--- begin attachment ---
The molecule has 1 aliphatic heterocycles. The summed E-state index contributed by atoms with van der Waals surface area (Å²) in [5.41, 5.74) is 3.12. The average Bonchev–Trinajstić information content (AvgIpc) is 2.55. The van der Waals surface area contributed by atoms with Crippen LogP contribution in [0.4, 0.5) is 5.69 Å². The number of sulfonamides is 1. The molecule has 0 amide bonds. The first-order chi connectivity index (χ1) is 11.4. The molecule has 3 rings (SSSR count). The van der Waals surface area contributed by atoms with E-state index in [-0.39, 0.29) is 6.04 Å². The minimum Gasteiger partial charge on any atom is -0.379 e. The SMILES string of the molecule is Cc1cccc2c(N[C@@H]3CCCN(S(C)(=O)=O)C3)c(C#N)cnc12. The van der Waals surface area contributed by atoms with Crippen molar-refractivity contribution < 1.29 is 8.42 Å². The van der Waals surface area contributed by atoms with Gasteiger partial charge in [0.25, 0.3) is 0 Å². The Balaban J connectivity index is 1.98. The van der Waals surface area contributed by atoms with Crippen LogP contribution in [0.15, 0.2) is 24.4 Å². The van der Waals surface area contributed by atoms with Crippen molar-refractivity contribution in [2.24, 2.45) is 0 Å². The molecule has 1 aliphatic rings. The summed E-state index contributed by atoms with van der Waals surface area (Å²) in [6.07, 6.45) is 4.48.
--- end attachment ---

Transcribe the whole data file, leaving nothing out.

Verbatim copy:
The molecule has 1 aliphatic heterocycles. The summed E-state index contributed by atoms with van der Waals surface area (Å²) in [5.41, 5.74) is 3.12. The average Bonchev–Trinajstić information content (AvgIpc) is 2.55. The van der Waals surface area contributed by atoms with Crippen LogP contribution in [0.4, 0.5) is 5.69 Å². The number of sulfonamides is 1. The molecule has 0 amide bonds. The first-order chi connectivity index (χ1) is 11.4. The molecule has 3 rings (SSSR count). The van der Waals surface area contributed by atoms with E-state index in [-0.39, 0.29) is 6.04 Å². The minimum Gasteiger partial charge on any atom is -0.379 e. The SMILES string of the molecule is Cc1cccc2c(N[C@@H]3CCCN(S(C)(=O)=O)C3)c(C#N)cnc12. The van der Waals surface area contributed by atoms with Crippen molar-refractivity contribution < 1.29 is 8.42 Å². The van der Waals surface area contributed by atoms with Gasteiger partial charge in [0.25, 0.3) is 0 Å². The Balaban J connectivity index is 1.98. The van der Waals surface area contributed by atoms with Crippen LogP contribution in [0.15, 0.2) is 24.4 Å². The van der Waals surface area contributed by atoms with Crippen molar-refractivity contribution in [2.24, 2.45) is 0 Å². The molecule has 1 aliphatic rings. The summed E-state index contributed by atoms with van der Waals surface area (Å²) in [6.07, 6.45) is 4.48.